Q: This is a follow-up question from the one you answered recently about whether we should be suspicious about unsubscribing from email lists that ask us to confirm our email address. I have wondered the same thing and would like to ask the best way to get rid of them?
— Michael Sage
A: The best way to get rid of nuisance email is to set your email program’s spam filter to a high setting and to delete whatever spam or suspicious emails get through. I’m afraid there’s no surefire way to block all unwanted emails without also blocking mail that you want to receive. Of course, you’ll want to check your junk mail folder every once in a while to make sure no legitimate emails that you want have been sent there.
Q: If a sender of an email is unrecognizable to me, I hover over the From field to see the real email address. But just in the last few days I’ve hovered and seen my own email address!! I assume they now use the same trick as they did with caller ID — that they can put a fake email address in there to “fool” us. Fortunately, I know I didn’t send myself these emails and delete from the spam folder (or move to spam folder and delete). My question is basically, is this a new trick, and will it harm us if they eventually fake a real other sender’s email address?
— Sally Paul
A: One possibility, of course, is that your computer has been hacked and is being used to send spam.
A more likely possibility is that someone is using an old trick called “spoofing.” The spoofer substitutes a real email address in the “from” field to trick you into opening the email. Most often the goal is to get you to click on a link in the email that will take you to an advertisement or, more maliciously, that will download malware onto your computer.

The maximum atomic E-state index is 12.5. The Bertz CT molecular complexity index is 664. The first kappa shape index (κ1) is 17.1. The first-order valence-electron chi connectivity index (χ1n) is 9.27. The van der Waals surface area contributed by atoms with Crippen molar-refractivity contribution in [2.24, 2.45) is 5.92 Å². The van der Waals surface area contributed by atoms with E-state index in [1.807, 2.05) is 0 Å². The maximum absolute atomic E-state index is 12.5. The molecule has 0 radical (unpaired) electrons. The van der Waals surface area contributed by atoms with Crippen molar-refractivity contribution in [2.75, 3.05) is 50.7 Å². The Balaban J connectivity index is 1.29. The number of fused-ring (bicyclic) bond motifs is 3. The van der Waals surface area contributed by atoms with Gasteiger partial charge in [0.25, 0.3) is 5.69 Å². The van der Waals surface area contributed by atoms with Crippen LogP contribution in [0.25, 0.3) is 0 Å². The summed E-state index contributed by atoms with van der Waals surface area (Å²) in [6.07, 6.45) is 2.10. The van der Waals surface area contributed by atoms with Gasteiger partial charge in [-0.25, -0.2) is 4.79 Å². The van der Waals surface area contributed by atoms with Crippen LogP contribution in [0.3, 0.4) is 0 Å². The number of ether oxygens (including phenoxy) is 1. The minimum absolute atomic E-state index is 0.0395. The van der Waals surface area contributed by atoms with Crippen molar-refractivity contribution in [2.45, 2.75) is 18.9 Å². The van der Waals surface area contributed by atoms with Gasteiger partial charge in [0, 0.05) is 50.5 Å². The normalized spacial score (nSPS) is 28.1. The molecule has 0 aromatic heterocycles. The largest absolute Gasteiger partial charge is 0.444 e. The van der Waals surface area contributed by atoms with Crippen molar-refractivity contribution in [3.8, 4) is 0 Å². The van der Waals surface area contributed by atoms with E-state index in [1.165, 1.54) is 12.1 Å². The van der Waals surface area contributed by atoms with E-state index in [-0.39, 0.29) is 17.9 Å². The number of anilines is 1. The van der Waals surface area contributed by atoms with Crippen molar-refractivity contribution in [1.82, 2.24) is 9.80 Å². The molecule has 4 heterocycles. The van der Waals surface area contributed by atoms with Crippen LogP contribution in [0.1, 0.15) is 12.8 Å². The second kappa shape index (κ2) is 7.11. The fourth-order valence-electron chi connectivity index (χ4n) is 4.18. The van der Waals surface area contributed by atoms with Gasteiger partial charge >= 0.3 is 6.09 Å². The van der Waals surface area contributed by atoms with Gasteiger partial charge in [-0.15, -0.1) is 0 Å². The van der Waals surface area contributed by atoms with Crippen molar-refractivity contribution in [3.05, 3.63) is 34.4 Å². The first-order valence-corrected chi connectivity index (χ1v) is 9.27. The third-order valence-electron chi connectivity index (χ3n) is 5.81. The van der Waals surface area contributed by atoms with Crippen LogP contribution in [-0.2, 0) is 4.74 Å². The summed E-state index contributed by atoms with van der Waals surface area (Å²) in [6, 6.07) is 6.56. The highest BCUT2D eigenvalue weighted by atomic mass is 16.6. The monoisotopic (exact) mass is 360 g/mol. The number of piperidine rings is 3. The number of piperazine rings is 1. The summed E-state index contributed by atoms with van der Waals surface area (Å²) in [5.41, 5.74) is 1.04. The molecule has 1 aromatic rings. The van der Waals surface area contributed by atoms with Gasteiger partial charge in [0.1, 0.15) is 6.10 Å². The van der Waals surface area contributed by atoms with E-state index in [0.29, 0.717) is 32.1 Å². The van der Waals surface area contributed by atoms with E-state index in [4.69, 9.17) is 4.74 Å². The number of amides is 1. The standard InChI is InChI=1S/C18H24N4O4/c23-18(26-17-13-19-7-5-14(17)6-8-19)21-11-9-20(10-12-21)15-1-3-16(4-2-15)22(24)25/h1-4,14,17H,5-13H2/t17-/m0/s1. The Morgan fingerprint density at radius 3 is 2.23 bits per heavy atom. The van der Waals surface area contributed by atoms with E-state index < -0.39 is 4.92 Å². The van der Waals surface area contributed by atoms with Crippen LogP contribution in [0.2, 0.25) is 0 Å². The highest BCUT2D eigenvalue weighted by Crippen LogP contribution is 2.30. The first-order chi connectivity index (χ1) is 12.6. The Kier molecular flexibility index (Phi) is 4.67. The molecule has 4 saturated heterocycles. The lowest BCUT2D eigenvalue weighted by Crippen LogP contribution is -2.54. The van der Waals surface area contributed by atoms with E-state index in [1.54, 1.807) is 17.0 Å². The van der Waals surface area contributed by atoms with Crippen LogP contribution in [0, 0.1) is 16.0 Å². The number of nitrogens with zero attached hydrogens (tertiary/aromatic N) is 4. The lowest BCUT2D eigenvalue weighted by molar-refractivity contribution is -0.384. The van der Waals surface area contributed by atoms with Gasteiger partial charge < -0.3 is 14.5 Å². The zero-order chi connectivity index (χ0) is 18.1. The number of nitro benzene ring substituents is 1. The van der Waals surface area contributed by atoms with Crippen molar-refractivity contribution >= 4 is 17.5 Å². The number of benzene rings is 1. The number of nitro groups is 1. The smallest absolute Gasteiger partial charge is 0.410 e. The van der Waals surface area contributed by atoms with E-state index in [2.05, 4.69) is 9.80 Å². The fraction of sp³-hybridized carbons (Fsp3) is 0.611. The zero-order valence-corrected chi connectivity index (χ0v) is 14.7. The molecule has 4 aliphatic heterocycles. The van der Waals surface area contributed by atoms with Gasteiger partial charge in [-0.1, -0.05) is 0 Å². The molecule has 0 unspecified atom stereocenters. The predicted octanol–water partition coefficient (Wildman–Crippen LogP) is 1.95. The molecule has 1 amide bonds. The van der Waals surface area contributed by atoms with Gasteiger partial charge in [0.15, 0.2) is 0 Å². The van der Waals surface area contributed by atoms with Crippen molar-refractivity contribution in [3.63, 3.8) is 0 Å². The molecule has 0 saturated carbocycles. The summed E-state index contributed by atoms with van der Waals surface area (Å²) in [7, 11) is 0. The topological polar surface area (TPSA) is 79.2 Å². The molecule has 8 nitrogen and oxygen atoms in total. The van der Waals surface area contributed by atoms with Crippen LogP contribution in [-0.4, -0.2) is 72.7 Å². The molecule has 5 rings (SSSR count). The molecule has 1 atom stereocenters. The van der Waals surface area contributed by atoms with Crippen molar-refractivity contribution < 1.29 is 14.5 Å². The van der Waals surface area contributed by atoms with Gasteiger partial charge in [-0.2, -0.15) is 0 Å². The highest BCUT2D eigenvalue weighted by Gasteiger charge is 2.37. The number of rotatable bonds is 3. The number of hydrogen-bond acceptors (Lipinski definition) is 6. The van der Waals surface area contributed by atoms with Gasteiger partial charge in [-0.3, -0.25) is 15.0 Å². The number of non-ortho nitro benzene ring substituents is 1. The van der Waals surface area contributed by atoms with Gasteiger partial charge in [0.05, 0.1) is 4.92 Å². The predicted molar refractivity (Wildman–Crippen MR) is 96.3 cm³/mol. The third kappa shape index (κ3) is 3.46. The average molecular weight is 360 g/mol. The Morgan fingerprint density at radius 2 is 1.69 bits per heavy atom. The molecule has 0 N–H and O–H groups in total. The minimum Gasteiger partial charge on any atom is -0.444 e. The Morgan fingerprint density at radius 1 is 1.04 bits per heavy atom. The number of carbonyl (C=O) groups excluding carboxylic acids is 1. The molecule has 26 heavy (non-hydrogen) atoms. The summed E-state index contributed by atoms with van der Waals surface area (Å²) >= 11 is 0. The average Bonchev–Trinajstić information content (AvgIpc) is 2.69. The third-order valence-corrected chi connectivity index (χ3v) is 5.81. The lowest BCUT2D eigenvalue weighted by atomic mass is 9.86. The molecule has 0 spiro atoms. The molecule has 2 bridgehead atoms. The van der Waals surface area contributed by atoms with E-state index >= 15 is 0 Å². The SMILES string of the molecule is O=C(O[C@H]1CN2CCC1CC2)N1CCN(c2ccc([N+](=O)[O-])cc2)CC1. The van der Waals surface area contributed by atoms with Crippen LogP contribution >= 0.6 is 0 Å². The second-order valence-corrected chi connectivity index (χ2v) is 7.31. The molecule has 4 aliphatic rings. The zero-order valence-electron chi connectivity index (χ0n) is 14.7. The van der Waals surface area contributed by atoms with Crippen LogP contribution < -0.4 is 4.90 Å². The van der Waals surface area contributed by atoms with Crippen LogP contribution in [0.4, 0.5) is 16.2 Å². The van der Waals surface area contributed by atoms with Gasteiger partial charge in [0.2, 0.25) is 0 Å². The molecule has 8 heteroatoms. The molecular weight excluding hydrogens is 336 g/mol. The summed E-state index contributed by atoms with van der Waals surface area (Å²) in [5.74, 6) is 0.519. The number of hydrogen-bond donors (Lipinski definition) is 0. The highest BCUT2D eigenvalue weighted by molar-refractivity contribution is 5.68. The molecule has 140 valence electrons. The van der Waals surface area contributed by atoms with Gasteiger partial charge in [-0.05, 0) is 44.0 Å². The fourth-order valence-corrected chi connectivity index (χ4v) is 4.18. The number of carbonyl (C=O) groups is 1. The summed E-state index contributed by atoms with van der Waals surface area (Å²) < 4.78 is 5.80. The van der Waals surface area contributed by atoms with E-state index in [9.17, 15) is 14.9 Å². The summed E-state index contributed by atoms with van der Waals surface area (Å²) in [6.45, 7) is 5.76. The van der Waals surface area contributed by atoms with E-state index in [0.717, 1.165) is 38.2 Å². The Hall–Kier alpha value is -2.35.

Computer security sites urge users to look for poor spelling, or unusual language, presumably on the premise that spoofers tend to be from other countries and are not fluent in English. And, in fact, I’ve seen spoofed emails with those characteristics.
But I wouldn’t count on using poor grammar to detect malicious emails. Instead, my practice is to simply not click on links or open attachments unless I have reason to believe the source is legitimate. (For that reason, I don’t open attachments when readers send in questions to this column.)
Also, configure your email program to not display images in the body of emails. That’s another avenue for delivery of malware.
Q: I have Kaspersky Total Security installed on my HP Pavilion. Several times a day, often times up to five times a day, I get the following alert from Kaspersky: “Malicious link http://pacudoh.com … is blocked.” I can’t find further information from Kaspersky about what pacudoh is and why it seems to be the only malicious link that is blocked every day. I get no other notifications that other sites have been blocked. I briefly looked for pacudoh.com on Google but opted not to open it in the event it really is malicious. Do you have information on pacudoh and why it is malicious? And do you have any suggestions on how I can have it permanently blocked so I am not notified of it being blocked?
— Michael Paul
A: Pacudoh.com appears to be a domain leased by Amazon, which doesn’t necessarily mean it is actually in use. It has been identified by URL scanners as a potential source of malware. The emphasis there should be on “potential.” URL scanners look for signs that there may be malware on the site just as virus scanners look for signatures of viruses.
The thing that makes me curious is the fact that something on your computer keeps trying to go to that domain and Kaspersky keeps blocking it. That may indicate that you already have a piece of malware on your computer. I recommend scanning with another anti-malware program to see if you can identify a culprit. I use Malwarebytes, and there’s a free version you download to perform a scan.